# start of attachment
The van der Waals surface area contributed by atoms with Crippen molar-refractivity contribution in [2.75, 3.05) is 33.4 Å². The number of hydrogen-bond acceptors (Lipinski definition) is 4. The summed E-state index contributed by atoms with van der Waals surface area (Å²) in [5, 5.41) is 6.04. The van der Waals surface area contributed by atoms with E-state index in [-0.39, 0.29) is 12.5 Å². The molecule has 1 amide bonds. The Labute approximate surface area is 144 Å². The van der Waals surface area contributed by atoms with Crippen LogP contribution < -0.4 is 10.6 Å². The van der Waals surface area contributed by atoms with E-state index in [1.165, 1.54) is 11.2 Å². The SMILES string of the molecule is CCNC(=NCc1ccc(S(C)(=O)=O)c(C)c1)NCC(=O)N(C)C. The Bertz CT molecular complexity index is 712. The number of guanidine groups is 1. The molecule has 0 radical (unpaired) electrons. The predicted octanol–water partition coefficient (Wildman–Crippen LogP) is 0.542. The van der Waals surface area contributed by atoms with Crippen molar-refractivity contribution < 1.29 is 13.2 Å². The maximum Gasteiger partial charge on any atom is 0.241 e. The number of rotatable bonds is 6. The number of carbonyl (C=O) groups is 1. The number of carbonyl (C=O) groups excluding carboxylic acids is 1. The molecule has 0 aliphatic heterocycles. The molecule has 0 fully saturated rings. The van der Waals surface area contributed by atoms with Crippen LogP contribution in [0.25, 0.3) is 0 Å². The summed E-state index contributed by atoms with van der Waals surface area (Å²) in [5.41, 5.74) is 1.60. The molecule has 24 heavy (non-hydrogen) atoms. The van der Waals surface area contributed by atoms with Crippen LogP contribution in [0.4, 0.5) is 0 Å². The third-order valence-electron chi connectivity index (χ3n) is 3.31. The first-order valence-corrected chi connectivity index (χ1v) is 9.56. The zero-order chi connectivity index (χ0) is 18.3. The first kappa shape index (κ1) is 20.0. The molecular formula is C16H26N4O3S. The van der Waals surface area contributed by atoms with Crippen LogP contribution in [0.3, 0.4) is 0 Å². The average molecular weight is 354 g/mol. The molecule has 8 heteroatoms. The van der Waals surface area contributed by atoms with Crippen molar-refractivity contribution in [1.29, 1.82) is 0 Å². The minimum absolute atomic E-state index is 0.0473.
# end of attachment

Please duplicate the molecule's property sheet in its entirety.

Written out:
The van der Waals surface area contributed by atoms with Crippen molar-refractivity contribution in [2.75, 3.05) is 33.4 Å². The number of hydrogen-bond acceptors (Lipinski definition) is 4. The summed E-state index contributed by atoms with van der Waals surface area (Å²) in [5, 5.41) is 6.04. The van der Waals surface area contributed by atoms with E-state index in [-0.39, 0.29) is 12.5 Å². The molecule has 1 amide bonds. The Labute approximate surface area is 144 Å². The van der Waals surface area contributed by atoms with Crippen LogP contribution < -0.4 is 10.6 Å². The van der Waals surface area contributed by atoms with E-state index in [1.165, 1.54) is 11.2 Å². The SMILES string of the molecule is CCNC(=NCc1ccc(S(C)(=O)=O)c(C)c1)NCC(=O)N(C)C. The Bertz CT molecular complexity index is 712. The number of guanidine groups is 1. The molecule has 0 radical (unpaired) electrons. The predicted octanol–water partition coefficient (Wildman–Crippen LogP) is 0.542. The van der Waals surface area contributed by atoms with Crippen molar-refractivity contribution < 1.29 is 13.2 Å². The maximum Gasteiger partial charge on any atom is 0.241 e. The number of rotatable bonds is 6. The number of carbonyl (C=O) groups is 1. The number of carbonyl (C=O) groups excluding carboxylic acids is 1. The molecule has 0 aliphatic heterocycles. The molecule has 0 fully saturated rings. The van der Waals surface area contributed by atoms with Crippen LogP contribution in [0.25, 0.3) is 0 Å². The summed E-state index contributed by atoms with van der Waals surface area (Å²) in [5.41, 5.74) is 1.60. The molecule has 24 heavy (non-hydrogen) atoms. The van der Waals surface area contributed by atoms with Crippen LogP contribution in [0.4, 0.5) is 0 Å². The third-order valence-electron chi connectivity index (χ3n) is 3.31. The first-order valence-corrected chi connectivity index (χ1v) is 9.56. The zero-order chi connectivity index (χ0) is 18.3. The first kappa shape index (κ1) is 20.0. The molecular formula is C16H26N4O3S. The van der Waals surface area contributed by atoms with Crippen LogP contribution in [0.3, 0.4) is 0 Å². The average molecular weight is 354 g/mol. The molecule has 8 heteroatoms. The van der Waals surface area contributed by atoms with Crippen molar-refractivity contribution in [1.29, 1.82) is 0 Å². The minimum absolute atomic E-state index is 0.0473.